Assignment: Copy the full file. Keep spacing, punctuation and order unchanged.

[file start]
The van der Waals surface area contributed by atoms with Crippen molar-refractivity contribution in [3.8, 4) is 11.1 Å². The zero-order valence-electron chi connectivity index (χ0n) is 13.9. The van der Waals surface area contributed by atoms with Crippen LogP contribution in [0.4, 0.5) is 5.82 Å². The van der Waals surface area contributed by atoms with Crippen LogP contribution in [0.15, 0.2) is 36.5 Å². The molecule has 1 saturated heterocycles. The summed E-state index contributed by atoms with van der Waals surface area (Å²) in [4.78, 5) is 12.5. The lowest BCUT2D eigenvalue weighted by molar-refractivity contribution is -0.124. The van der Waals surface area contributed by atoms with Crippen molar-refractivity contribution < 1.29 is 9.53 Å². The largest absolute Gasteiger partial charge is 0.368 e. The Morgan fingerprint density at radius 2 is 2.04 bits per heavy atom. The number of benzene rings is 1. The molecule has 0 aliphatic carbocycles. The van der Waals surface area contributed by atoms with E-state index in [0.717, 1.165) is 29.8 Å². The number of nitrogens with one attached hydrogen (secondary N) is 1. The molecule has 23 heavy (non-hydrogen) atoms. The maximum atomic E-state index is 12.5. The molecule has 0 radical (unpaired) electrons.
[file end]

The van der Waals surface area contributed by atoms with Crippen molar-refractivity contribution in [3.8, 4) is 11.1 Å². The zero-order valence-electron chi connectivity index (χ0n) is 13.9. The van der Waals surface area contributed by atoms with Crippen LogP contribution in [0.4, 0.5) is 5.82 Å². The van der Waals surface area contributed by atoms with Crippen LogP contribution in [0.15, 0.2) is 36.5 Å². The molecule has 1 saturated heterocycles. The summed E-state index contributed by atoms with van der Waals surface area (Å²) in [4.78, 5) is 12.5. The lowest BCUT2D eigenvalue weighted by molar-refractivity contribution is -0.124. The van der Waals surface area contributed by atoms with Crippen molar-refractivity contribution < 1.29 is 9.53 Å². The largest absolute Gasteiger partial charge is 0.368 e. The Morgan fingerprint density at radius 2 is 2.04 bits per heavy atom. The number of benzene rings is 1. The molecule has 0 aliphatic carbocycles. The van der Waals surface area contributed by atoms with E-state index in [0.717, 1.165) is 29.8 Å². The number of nitrogens with one attached hydrogen (secondary N) is 1. The molecule has 23 heavy (non-hydrogen) atoms. The maximum atomic E-state index is 12.5. The molecule has 0 radical (unpaired) electrons.